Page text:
Of the 8.6 million deaths from conditions treatable by health care, poor-quality care is responsible for an estimated 5 million deaths per year -- more than deaths due to insufficient access to care (3.6 million) .
Under Affordable Care Act, Americans have had more preventive care for heart health
By reducing out-of-pocket costs for preventive treatment, the Affordable Care Act appears to have encouraged more people to have health screenings related to their cardiovascular health.
High-deductible health care plans curb both cost and usage, including preventive care
A team of researchers based at IUPUI has conducted the first systematic review of studies examining the relationship between high-deductible health care plans and the use of health care services.
Health insurance changes, access to care by patients' mental health status
A research letter published by JAMA Psychiatry examined access to care before the Patient Protection and Affordable Care Act (ACA) and after the ACA for patients grouped by mental health status using a scale to assess mental illness in epidemiologic studies.
Medical expenditures rise in most categories except primary care physicians and home health care
This article was published in the July/August 2017 issue of Annals of Family Medicine research journal.
Care management program reduced health care costs in Partners Pioneer ACO
Pesearchers at Partners HealthCare published a study showing that Partners Pioneer ACO not only reduces spending growth, but does this by reducing avoidable hospitalizations for patients with elevated but modifiable risks.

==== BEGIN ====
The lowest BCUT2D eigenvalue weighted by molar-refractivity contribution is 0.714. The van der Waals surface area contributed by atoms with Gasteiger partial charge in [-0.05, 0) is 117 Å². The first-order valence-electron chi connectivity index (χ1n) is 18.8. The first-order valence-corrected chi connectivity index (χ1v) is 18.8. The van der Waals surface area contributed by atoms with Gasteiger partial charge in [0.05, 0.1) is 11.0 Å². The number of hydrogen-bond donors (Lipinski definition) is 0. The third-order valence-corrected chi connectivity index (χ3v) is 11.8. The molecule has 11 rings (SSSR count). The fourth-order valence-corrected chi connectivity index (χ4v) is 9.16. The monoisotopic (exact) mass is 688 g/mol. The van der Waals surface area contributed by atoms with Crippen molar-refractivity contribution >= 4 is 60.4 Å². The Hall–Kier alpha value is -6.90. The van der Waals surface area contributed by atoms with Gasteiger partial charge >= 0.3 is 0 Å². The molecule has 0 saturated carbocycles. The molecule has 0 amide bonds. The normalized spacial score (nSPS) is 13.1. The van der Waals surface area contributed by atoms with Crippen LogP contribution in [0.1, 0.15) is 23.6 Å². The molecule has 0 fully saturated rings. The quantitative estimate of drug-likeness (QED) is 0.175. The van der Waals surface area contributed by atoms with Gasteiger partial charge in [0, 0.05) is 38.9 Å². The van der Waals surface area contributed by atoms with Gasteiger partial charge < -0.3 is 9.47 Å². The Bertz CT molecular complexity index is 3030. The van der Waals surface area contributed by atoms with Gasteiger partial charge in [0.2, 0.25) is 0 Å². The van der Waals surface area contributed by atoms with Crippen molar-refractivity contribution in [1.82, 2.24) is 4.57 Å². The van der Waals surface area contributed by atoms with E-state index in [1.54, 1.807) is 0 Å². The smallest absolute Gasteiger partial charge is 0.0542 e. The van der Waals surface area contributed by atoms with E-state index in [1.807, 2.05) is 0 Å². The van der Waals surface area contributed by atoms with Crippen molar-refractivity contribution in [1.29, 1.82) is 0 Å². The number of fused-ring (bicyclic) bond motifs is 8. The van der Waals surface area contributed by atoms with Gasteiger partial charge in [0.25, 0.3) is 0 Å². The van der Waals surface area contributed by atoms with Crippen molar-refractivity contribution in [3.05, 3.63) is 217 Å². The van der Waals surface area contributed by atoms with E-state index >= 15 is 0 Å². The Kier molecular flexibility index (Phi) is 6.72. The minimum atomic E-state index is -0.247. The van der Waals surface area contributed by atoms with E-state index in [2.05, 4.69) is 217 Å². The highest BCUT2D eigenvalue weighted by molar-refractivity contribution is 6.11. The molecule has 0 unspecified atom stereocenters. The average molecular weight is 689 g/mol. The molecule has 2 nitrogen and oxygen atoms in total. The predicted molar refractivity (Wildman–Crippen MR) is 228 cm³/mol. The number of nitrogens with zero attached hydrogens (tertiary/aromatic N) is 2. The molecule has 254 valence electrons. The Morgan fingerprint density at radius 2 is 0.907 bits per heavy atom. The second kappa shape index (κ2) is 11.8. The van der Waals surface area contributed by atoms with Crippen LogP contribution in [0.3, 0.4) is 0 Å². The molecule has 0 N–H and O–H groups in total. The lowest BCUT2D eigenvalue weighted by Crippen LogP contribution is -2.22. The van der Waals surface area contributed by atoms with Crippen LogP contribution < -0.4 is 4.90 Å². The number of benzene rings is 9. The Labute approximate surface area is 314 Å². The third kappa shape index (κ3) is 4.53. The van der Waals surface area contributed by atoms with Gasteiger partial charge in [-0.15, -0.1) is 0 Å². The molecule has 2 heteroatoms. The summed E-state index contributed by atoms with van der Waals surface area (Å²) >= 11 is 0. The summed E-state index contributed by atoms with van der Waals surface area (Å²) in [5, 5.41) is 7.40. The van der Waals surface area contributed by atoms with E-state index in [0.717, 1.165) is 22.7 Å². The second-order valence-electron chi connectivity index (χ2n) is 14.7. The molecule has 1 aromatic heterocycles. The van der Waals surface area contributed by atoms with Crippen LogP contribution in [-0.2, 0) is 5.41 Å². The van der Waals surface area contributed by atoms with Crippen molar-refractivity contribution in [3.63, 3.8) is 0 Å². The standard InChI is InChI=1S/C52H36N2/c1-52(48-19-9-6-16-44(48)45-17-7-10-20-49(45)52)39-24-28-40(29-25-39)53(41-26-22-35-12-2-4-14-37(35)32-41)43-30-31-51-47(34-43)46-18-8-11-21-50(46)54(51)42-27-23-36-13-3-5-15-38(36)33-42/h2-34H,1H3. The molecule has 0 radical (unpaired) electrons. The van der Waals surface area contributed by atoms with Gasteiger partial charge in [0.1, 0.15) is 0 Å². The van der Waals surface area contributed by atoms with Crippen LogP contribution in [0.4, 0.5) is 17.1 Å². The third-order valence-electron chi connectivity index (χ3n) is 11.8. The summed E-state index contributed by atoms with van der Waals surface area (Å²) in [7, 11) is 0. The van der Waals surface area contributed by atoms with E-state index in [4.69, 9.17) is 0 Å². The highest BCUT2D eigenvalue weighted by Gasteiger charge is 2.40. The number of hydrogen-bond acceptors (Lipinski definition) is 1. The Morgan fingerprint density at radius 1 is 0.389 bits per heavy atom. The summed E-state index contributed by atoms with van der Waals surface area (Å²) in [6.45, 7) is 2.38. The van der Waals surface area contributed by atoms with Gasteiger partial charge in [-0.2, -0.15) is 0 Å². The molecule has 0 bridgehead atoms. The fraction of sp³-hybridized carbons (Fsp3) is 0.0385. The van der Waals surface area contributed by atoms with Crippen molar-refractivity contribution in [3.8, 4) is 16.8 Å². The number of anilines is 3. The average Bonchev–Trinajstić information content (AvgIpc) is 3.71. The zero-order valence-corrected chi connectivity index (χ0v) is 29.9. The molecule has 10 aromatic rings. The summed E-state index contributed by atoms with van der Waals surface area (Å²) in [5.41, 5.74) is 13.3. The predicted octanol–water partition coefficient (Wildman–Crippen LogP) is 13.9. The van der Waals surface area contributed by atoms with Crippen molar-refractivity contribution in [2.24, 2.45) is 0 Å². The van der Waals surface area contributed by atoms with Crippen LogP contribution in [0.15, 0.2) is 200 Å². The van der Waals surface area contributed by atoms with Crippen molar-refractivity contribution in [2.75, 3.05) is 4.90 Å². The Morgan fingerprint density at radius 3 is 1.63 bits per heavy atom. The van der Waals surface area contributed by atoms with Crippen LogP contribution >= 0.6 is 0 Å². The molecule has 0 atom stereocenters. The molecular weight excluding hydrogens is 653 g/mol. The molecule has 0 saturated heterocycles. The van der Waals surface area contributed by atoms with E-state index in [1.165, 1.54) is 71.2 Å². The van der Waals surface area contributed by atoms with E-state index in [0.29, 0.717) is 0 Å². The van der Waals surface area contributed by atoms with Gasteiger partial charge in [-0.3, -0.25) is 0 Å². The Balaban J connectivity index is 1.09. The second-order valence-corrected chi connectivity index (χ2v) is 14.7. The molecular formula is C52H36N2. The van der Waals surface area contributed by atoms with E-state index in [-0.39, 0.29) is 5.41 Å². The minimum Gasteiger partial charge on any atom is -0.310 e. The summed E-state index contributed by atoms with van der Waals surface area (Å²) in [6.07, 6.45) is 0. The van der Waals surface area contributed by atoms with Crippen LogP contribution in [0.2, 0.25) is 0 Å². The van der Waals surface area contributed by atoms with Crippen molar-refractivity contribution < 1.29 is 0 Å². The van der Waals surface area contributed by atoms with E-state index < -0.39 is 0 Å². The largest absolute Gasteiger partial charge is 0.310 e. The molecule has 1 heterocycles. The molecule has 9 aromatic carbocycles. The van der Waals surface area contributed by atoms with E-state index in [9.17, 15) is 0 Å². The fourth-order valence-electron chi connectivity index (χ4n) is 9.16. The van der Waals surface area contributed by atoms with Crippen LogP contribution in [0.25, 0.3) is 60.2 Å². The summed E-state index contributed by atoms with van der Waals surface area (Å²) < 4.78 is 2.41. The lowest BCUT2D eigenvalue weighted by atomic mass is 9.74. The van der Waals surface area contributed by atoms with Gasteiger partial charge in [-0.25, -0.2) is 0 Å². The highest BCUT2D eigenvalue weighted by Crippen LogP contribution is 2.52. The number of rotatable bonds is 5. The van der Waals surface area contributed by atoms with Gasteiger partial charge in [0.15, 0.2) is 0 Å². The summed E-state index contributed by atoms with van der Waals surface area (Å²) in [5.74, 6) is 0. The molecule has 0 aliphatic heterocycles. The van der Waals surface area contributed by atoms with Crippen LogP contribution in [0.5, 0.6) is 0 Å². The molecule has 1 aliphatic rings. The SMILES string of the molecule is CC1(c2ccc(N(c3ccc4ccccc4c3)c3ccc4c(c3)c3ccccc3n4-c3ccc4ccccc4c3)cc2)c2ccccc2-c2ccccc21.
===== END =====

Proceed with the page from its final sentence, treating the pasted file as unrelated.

Health care leaders predict patients will lose under President Trump's health care plans
According to a newly released NEJM Catalyst Insights Report, health care executives and industry insiders expect patients -- more than any other stakeholder -- to be the big losers of any comprehensive health care plan from the Trump administration.
More Health Care News and Health Care Current Events

Trending Science News

Current Coronavirus (COVID-19) News

Top Science Podcasts

We have hand picked the top science podcasts of 2020.
Now Playing: TED Radio Hour

Climate Mindset
In the past few months, human beings have come together to fight a global threat. This hour, TED speakers explore how our response can be the catalyst to fight another global crisis: climate change. Guests include political strategist Tom Rivett-Carnac, diplomat Christiana Figueres, climate justice activist Xiye Bastida, and writer, illustrator, and artist Oliver Jeffers.
Now Playing: Science for the People

#562 Superbug to Bedside
By now we're all good and scared about antibiotic resistance, one of the many things coming to get us all. But there's good news, sort of. News antibiotics are coming out! How do they get tested? What does that kind of a trial look like and how does it happen? Host Bethany Brookeshire talks with Matt McCarthy, author of "Superbugs: The Race to Stop an Epidemic", about the ins and outs of testing a new antibiotic in the hospital.
Now Playing: Radiolab

Speedy Beet
There are few musical moments more well-worn than the first four notes of Beethoven's Fifth Symphony. But in this short, we find out that Beethoven might have made a last-ditch effort to keep his music from ever feeling familiar, to keep pushing his listeners to a kind of psychological limit. Big thanks to our Brooklyn Philharmonic musicians: Deborah Buck and Suzy Perelman on violin, Arash Amini on cello, and Ah Ling Neu on viola. And check out The First Four Notes, Matthew Guerrieri's book on Beethoven's Fifth. Support Radiolab today at Radiolab.org/donate.